Paying Attention To Detail

I haven’t been everywhere, but it’s on my bucket list.

This statement always makes my mind spin with dreams of travel. From the exotic spice markets of Marrakech where the colors and smells overwhelm you with delight, to the limestone karsts of Southern China where lush jungle vines and ethereal fog appear to be the only things holding up the precarious rock formations. I love to travel. It’s a drug I can never get enough of. I pump it into my veins as often as I can. I’m a junkie looking for the next high.

I haven’t been everywhere, but I have been a lot of places and seen, and experienced, amazing things. Occasionally, especially when you have been traveling for extended periods, that voice in your brain whispers to you, “This place is great……but it’s kind of like that other place. It’s kind of the same ol'”.

I hate that voice. It’s the voice of distraction. It’s the voice of a tourist, not a traveller. My goal is always to experience a place with all of my senses, not just see. I want to soak in every details of the place: the sights, the smells, the feeling, the people. Everything.  Of course, that is easier said than done.

Last year, I was hiking the Camino de Santiago. I’d been hiking across the Meseta with another pilgrim, Bobbi. For hours, the clouds were the color of lead, and just as heavy. It threatened rain, but never delivered. I often find this is far worse than if the sky broke and poured down from above. At least then you can stop waiting for the rain. It’s the suspense that puts you on edge, like a horror movie. You are tense. You know the knife is going to come eventually. Just get it over with!

The knife never came. We arrived in a small town, the church tower our guiding star. Beside the church, we stopped for the night at an albergue made of rough stone bricks, covered in sand colored cement, chipped and faded looking as tired as we were. I’d been hiking for over two weeks. All albergues were beginning to look the same: Four walls, a bed, and a hot shower if you were lucky. That voice of distraction began to buzz around me; a gnat I couldn’t swat. We walked through into the courtyard, our hopes as low as the clouds above. We walked  into an oasis of artwork. Murals covered the walls in bright hues of  green, red, blue, and yellow. Sculptures of iron, and carvings of wood, clutched at the sky begging the eye to linger on exquisite details. And fellow pilgrims, from all corners of the world, sat relaxing, enjoying everything travel has to offer. The gnat buzzed away. This place isn’t the same. It may look like it at first glance, but that’s the distraction. You have to look at the detail. You have to pay attention.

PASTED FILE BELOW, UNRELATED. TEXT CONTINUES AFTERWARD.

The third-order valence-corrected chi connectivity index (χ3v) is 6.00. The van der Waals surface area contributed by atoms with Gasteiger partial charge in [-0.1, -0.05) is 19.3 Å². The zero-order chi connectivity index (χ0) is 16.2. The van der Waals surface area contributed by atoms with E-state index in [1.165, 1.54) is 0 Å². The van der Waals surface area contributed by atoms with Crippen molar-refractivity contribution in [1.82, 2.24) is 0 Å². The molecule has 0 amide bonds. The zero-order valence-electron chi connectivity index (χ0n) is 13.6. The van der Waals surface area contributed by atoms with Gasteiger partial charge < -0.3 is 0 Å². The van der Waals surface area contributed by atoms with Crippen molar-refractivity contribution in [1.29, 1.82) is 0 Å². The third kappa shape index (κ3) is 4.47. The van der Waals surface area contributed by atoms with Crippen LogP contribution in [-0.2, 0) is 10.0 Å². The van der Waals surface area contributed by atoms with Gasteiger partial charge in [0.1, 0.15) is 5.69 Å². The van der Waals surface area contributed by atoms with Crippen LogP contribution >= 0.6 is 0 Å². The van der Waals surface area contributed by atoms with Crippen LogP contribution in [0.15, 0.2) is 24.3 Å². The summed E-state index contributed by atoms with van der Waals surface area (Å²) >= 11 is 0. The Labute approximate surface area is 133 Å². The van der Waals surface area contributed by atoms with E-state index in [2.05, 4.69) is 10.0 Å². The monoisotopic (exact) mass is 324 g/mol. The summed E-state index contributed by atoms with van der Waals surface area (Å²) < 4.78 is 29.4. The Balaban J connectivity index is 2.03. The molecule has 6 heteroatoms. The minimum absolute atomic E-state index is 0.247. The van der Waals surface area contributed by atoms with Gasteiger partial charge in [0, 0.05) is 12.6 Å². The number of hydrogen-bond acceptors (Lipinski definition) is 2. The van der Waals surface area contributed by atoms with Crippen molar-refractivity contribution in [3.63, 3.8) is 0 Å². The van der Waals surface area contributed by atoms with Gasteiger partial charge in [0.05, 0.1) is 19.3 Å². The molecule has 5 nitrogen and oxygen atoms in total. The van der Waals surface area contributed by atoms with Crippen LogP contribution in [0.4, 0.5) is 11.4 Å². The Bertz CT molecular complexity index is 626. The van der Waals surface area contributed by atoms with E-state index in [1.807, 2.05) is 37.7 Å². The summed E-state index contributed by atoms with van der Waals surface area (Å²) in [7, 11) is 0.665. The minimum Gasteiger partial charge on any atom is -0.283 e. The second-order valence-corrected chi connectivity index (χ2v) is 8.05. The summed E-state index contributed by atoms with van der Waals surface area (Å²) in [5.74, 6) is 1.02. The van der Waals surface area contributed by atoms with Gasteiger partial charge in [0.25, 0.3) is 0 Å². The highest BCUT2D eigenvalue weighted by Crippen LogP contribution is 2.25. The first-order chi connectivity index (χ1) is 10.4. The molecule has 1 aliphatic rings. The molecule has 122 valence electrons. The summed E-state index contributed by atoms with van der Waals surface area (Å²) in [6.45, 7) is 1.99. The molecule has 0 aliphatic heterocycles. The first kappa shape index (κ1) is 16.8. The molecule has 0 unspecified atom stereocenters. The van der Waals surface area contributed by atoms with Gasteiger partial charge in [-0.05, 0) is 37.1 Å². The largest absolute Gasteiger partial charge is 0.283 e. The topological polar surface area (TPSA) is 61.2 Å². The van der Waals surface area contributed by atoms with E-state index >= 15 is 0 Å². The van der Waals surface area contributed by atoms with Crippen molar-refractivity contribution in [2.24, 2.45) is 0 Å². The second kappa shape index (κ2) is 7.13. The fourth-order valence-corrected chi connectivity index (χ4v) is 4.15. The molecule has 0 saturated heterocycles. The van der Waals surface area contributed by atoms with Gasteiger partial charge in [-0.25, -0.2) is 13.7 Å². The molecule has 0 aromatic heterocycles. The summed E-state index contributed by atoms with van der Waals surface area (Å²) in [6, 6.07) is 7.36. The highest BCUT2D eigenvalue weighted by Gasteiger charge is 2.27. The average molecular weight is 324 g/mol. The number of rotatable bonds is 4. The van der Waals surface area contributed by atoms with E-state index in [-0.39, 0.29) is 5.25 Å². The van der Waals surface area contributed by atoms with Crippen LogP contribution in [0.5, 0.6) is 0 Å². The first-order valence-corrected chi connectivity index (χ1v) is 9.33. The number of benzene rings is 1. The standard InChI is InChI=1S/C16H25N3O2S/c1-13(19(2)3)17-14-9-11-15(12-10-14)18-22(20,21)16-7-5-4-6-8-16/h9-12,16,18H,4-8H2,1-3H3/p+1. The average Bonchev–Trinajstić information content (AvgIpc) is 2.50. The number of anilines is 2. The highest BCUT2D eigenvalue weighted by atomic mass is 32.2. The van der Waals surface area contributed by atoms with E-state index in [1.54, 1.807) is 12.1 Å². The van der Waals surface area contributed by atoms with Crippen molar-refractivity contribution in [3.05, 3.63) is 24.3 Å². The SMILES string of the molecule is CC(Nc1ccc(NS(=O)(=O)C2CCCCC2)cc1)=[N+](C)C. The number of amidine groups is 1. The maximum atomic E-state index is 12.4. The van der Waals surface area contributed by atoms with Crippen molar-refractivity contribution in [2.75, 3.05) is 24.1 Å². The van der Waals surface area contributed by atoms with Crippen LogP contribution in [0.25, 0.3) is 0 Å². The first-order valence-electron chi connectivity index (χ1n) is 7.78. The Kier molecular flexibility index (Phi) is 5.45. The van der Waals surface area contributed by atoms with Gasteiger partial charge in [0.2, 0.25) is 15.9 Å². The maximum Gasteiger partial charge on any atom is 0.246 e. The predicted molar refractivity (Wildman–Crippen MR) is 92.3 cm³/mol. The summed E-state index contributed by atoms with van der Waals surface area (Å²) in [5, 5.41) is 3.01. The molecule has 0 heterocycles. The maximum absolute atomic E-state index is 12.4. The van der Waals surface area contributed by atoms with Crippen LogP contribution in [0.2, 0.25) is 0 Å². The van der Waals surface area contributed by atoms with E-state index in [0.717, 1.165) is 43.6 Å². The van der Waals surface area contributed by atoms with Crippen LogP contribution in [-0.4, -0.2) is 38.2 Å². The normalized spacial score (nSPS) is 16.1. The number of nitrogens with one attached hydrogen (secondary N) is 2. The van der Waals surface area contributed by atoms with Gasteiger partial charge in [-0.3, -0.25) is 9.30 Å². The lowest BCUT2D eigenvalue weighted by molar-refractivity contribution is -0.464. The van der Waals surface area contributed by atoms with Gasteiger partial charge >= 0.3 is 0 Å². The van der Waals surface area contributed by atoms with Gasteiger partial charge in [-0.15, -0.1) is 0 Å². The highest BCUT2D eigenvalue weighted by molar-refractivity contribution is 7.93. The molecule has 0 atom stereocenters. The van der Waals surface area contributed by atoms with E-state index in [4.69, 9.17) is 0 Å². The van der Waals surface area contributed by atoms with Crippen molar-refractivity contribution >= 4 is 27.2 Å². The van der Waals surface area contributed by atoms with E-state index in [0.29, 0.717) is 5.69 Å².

At night, the clouds cleared and the sun dipped below the horizon to the west. We joined the other pilgrims in the communal hall for dinner. Crunchy, thick pieces of bread and hearty bowls of soup, steam vapors trailing upwards towards the wooden beams of the exposed ceiling, were brought to our table. The bowls painted in sinewy lines felt like an extension to the murals outside. On long hikes, food is everything.  We sat opposite two middle-aged men. Both of them had short cropped beards and hair of grey. I remember the soup we ate –lentils, but I don’t remember their names. As much as I try, the nat of distraction is often present. I always thought it is who I am. Some of us have good attention to detail, others don’t. I was wrong. Attention is a learned skill. It takes training, practice, and a willingness to stay present.

We sat, eating, talking, and drinking wine. Halfway through dinner, one of the gentlemen looked at me and asked, “Do you work in computers?” I nodded, “Yes I do.”

He turned to Bobbi, “And you, you’re an artist of some kind?” She nodded too. “How did you know?”

He smiled that knowing smile of wisdom, “Back home, we are detectives. The way you talked give me enough clues, but it was your hands that made me sure. The hands never lie. There is always details in the hands that give you away. Yours,” he said to me, “hover, bent slightly like you are ready to type something. Your fingers are thinking. And yours”, he said to Bobbi, “they are different. They are more supple and always in motion. They are not for thinking, they are for expression, for feeling. We can’t help it. We are trained to pay attention to every detail.”

After dinner I never saw the two detectives again. Every now and again, when the nat of distraction comes buzzing, I remember this story and smile. I look down at my hands. They are always hovering. He was right. Travel is the same. You can hover in distraction, or you can pay attention to the details. That’s why I love it. Travel changes you. Every adventure is unique. Every place is unique, and most certainly, everyone you meet is unique. You just have to pay attention.